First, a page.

Maynard Ferguson passed away this week. For some this name will ring a bell instantly, the bell of a trumpet. For those of you who may not have had the opportunity, Maynard (real name Walter) was a musician and band leader of world-wide renown. He had several nicknames, "Iron Lip," and ironically for me, "The Boss."
My fascination with Maynard Ferguson began years before my infatuation with Bruce Springsteen. As a member of the band in my junior high school, I was always looking for a role model in my chosen section: low brass. My older brother had caught the MF fever ahead of me, and I was introduced to the roar of his horn from a mix tape that included a version of "MacArthur Park" recorded for the "M.F. Horn" album. Then came "Paligacci" from "Primal Scream, " for which we sang along "No more Rice Krispies - there will be no more Rice Krispies."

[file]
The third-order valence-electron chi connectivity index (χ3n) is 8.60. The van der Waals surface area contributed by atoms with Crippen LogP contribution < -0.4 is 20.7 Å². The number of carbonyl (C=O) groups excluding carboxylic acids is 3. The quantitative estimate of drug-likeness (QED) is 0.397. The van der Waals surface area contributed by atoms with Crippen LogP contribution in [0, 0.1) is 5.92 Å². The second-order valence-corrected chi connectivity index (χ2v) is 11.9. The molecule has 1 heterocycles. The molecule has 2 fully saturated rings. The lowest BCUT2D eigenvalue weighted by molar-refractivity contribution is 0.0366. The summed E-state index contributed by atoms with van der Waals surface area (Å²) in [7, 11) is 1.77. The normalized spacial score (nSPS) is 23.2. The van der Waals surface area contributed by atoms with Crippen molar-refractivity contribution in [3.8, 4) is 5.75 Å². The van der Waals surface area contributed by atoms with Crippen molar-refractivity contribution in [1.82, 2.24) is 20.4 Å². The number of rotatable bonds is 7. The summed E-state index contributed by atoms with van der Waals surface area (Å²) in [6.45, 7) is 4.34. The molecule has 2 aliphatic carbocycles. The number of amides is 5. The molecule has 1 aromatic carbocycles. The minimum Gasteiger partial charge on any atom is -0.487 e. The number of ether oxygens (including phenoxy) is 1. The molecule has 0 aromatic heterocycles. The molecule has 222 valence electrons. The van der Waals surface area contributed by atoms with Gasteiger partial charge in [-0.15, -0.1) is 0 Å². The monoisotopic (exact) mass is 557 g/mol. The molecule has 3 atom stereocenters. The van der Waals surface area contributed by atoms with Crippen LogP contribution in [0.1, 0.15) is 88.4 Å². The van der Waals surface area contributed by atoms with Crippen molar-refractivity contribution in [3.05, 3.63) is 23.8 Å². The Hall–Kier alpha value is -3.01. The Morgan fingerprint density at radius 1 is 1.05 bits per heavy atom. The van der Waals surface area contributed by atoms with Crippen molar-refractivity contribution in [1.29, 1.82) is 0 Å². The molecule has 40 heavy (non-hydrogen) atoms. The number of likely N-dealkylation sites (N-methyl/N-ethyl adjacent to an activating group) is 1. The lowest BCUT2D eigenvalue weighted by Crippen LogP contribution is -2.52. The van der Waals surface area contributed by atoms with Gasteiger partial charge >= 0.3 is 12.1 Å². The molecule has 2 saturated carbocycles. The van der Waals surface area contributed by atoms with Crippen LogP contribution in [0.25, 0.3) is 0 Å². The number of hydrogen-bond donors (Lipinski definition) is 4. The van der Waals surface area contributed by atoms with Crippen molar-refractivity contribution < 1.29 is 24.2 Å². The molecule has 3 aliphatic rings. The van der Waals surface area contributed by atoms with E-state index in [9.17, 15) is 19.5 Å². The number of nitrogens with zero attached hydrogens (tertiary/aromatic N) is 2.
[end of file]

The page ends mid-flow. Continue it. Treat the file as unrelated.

And "Chameleon." And "Gospel John." This guy played trumpet like a rock star. We flinched a little at his commercial success with "Gonna Fly Now (Theme From Rocky)," but this was still a musician, not a pop idol.
He came to the Boulder High School while my brother was there to do a benefit for the music program. Maynard Ferguson in the same auditorium my brother played his concerts - the same auditorium I would someday play mine. I thought the roof might come off the place. I remember seeing the "Superbone" in person: a hybrid of trumpet and trombone. It was a revelation of sorts for me. It brought those triple-C's of the Iron Lip down to a place where the low brass could swing with it. Years later, as leader of the Boulder High Pep Band, I perfected my own "screech tuba" technique.
Goodnight, Maynard. Your chops have earned a rest.